Risk of hefty penalties if you don’t
There are plenty of war stories about recordkeeping blunders. Think of offices crammed with paper, ‘lost’ documents, fireplace filing systems and online voids.
Section 194(1) of the Companies Act 1993 requires boards to keep correct accounting records. Records are supposed to ‘speak for themselves’ (1) and allow the company’s financial position to be determined at any time with reasonable accuracy. Failure to keep proper records can badly hurt your business.
In 2018, a director was found personally liable for nearly $500,000 as a result of his ‘egregious’ failure(2) . The court found that ‘not only were proper records not kept … bank accounts were intermingled and monies that were the assets of one entity were … paid into the bank accounts of another entity’(3) . The judge also confirmed that delegation to an unqualified and inexperienced third party is unacceptable.
Not meeting minimum employment standards
Many employers have faced fines for failing to meet minimum employment standards; a number of these offenders are working in small to medium enterprises.
In 2018, labour inspectors found that 28% of inspected farms were not meeting their recordkeeping obligations; this resulted in total fines of $11,000. Employees did not have agreements and employers had missing wage, time, holiday and leave records.
Every employee must have an employment agreement. There is no substitute for a professionally-drafted agreement. At business.govt.nz the Employment Agreement Builder can generate free standardised agreements designed to reflect key factors. While this is a useful tool and is a good starter, we strongly recommend asking us to help draft your employment agreements as they will be custom-made to your particular organisation.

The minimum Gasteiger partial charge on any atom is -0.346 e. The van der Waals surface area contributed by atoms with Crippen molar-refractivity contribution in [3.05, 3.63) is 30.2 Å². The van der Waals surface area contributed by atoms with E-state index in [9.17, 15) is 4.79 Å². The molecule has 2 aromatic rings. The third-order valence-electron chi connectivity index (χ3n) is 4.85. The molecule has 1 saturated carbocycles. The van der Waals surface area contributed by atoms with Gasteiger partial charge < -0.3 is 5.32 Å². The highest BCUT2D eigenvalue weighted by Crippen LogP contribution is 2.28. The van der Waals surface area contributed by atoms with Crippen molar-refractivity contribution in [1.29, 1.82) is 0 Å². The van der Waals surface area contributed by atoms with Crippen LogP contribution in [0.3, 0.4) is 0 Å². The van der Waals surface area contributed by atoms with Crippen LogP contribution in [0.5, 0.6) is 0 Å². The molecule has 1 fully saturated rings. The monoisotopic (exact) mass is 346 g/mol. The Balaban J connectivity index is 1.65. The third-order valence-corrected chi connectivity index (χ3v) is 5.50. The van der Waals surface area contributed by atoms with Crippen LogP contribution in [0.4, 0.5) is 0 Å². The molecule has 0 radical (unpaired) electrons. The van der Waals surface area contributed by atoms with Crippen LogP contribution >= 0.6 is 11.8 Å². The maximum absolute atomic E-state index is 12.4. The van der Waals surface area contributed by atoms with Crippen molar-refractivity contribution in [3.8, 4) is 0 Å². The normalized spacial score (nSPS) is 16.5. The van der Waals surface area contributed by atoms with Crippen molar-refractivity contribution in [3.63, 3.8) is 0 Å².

Last year, Aulack Enterprises Ltd faced liability of up to $320,000 for breaches, ultimately paying wage/holiday arrears, $30,000 penalties and court costs (4) . This figure does not include the costs of the advice from Aulack’s professional advisors or the time, stress and inconvenience of the litigation.
Businesses must keep records of invoices, receipts, wage books, petty cash, banking records, asset registers, depreciation schedules, vehicle mileage and claimed business expenses.
A tax invoice for expenses under $50 is not needed, but if you are GST-registered, you must keep records that can support an expense claim. At the very minimum, you should record the date, description, cost and supplier for everything you buy. Inland Revenue also recommends retaining any calculations used to complete your tax return, such as for working out a home office claim.
Keeping good records should be part of your day-to-day business activities, otherwise you risk some hefty fines – and that’s simply not worth it.
(1) Maloc Construction Ltd (in liq) v Chadwick (1986) 3 NZCLC 99,794 at 22
(2) TGM Trading Limited (in liq) & Anor v Drever  NZHC 1788 [18 July 2018]
(3) Drever at para 13
(4) Thomas v Aulack Enterprises Ltd  NZERA Auckland 156